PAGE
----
I feel like watching my dating life has become a bit of a national pastime, and I’m just not comfortable providing that kind of entertainment anymore. I don’t like seeing slide shows of guys I’ve apparently dated. I don’t like giving comedians the opportunity to make jokes about me at awards shows. I don’t like it when headlines read ‘Careful, Bro, She’ll Write a Song About You,’ because it trivializes my work. And most of all, I don’t like how all these factors add up to build the pressure so high in a new relationship that it gets snuffed out before it even has a chance to start. And so, I just don’t date.
The other big change on 1989 is that for the first time in years, there are no diss tracks dishing about Swift’s exes. A few of the songs are about her relationships and love life, but they’re mostly wistful and nostalgic, not finger-pointy or score-settling. “Different phases of your life have different levels of deep, traumatizing heartbreak,” Swift says. “And in this period of my life, my heart was not irreparably broken. So it’s not as boy-centric of an album, because my life hasn’t been boycentric.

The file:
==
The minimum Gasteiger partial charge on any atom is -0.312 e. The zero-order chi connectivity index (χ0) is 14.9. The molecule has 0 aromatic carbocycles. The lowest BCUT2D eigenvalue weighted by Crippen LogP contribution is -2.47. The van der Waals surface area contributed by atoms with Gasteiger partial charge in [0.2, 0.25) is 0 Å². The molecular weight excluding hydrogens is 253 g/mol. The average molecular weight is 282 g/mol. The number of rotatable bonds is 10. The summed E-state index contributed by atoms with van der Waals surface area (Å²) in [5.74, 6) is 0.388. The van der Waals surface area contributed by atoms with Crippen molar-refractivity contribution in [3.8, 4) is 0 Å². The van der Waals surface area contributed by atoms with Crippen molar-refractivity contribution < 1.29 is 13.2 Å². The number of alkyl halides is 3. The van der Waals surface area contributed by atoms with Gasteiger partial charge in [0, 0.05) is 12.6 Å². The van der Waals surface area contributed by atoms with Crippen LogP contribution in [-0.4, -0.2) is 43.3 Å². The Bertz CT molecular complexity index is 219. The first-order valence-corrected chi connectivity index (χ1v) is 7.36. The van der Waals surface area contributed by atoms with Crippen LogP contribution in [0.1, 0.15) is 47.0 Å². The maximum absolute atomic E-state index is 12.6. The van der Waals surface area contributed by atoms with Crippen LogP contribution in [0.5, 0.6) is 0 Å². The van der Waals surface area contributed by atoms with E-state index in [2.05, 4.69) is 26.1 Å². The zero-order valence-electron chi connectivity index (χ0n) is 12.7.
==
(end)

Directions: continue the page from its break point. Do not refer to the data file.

You go through so many different phases in life. I think, you know, life is this constant series of epiphany after epiphany of ‘oh I know this now, I didn’t know that then’ and you’re a different person today than you were yesterday. But I just think that as far as where I wanted to be 5 years ago, this is it. I wouldn’t change a thing.